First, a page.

A few days ago I went for a short backcountry tour with my wife. After a brief climb from the Eaglecrest Ski Area parking lot, we reached the bottom of the Wedding Bowl and started to ponder where to ski. We were too late to ski east-facing slopes. These aspects have seen too much sun already and would be too wet to ski safely. South- and west-facing slopes were still frozen. Slopes facing north had dry winter snow with crust on top. Without too much time to time to kill, we could not wait for the southerly aspect to thaw and soften. We decided to gain more elevation and ski a southeast facing slope. We kept climbing to where the snow surface just started to thaw and skied down. Still, by the time we reached lower elevations, we were skiing softer snow than we wanted to.
Like in many facets of life, managing spring snow is all about timing and place. The difference between great corn, terrible crust, sinking into deep slush or wet avalanches can be the extra half an hour you spent in bed in the morning.
From all types of spring snow, corn snow is by far my favorite. It feels smooth, creamy and makes a lovely sound under my skis. Corn snow develops when the upper parts of the snow go through several melt -freeze cycles. When the snow becomes wet, it goes through a cannibalistic process where large ice grains grow larger at the expense of smaller grains. After a few melt-and-freeze cycles the ice grain reaches the size of a corn seed. When the time is right, the top inch or two of the snow surface is grainy, loose and ready to surrender under the forces inflected on it by skis or snowboard. Below the surface, the snowpack is still frozen and supports the snow rider on the snow surface. Over time under the sun, the supporting crust melts and loses its ability to prevent the rider from sinking into the wet snow.
When snow gets very wet it loses its strength and can avalanche. Wet snow avalanches typically occur when the dry winter snow becomes wet for the first time. This snow usually soaks water like a sponge, becoming saturated and weak. After the wet snow develops into large ice crystals, it also develops large pores. These pores quickly channel the water flow toward the ground without dissolving many of the bonds between the ice crystals. This is the reason that wet avalanche cycles tend to start on warm, sunny slopes and slowly migrate toward colder slopes throughout the spring. Wet avalanches usually start to appear on sunny low elevation slopes. As the season progresses and temperatures rise, these avalanche cycles migrate toward higher elevations and less sunny aspects. Slopes that survive the wet avalanche wave usually develop channels to drain snow melt water and become stable within a couple of days.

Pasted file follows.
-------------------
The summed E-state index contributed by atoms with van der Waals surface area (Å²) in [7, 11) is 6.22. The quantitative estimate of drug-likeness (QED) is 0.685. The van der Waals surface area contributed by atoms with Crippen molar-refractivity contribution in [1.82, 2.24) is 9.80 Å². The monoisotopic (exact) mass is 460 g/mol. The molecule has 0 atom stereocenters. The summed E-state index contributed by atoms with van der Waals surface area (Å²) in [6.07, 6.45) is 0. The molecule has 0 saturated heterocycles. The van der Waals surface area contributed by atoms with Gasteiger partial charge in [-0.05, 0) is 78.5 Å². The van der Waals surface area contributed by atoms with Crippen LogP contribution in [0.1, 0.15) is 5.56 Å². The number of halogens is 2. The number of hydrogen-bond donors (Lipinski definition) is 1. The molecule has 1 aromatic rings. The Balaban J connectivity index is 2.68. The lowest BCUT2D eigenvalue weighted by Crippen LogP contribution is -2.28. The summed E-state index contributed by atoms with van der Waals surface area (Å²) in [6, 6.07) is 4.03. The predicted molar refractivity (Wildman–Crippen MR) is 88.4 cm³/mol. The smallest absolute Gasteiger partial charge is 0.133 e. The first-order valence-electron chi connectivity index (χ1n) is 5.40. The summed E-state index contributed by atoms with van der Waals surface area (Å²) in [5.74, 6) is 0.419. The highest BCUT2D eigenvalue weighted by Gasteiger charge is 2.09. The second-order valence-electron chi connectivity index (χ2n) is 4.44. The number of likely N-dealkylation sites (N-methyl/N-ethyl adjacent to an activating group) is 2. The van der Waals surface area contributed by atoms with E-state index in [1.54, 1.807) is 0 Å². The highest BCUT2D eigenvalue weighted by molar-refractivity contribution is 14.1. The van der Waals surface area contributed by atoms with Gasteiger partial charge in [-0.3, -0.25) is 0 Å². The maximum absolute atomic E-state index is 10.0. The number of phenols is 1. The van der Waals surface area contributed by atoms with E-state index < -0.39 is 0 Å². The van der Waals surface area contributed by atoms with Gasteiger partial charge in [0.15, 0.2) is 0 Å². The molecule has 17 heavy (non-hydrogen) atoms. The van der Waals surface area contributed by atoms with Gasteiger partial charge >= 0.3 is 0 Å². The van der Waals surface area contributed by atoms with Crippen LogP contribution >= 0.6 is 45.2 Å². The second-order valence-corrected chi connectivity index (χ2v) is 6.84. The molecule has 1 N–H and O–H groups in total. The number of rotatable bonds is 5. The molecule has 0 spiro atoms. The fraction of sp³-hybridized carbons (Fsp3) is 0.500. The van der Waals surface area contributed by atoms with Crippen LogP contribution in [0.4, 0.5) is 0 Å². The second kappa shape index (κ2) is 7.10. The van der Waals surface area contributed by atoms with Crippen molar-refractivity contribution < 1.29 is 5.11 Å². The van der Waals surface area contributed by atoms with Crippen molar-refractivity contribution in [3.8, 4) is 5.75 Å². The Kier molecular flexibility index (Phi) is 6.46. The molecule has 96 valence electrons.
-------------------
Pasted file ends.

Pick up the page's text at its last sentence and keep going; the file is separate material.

Clearly, not every dry snowpack is conducive to avalanching when it gets wet. Otherwise, there would be no snow left on the slope after the first thaw.
The obvious question is: what kind of snowpack is capable of producing wet slab avalanches?
Wet slab avalanches typically occur when percolating water through the snowpack reaches an impenetrable snowpack layer and starts to flow along its plane, dissolving more and more bonds along the layer’s plane. In time, large areas along the flow plane lose their holds and a fracture develops. Over the years, we got used to thinking about ice layers as the likely cause for wet slab avalanche failure. However, when Erich Peitzsch and Karl Birkeland took a hard look on wet slab avalanches they found that these avalanches tend to fail on interfaces between layers with small grains above larger grains. Water tends to flow along these interfaces in the same way it flows along the interior of a tent’s rain fly.
Skilled avalanche folks usually know what avalanches the spring will bring on different slopes well before the big thaw starts. They track where and when wet slab avalanches occur. They pay close attention to the water flow inside the snowpack on aspects and elevations that didn’t avalanche yet and see how it flows through the snowpack.
• Ron Simenhois is an avalanche forecaster who lives in North Douglas. You may contact him at firstname.lastname@example.org.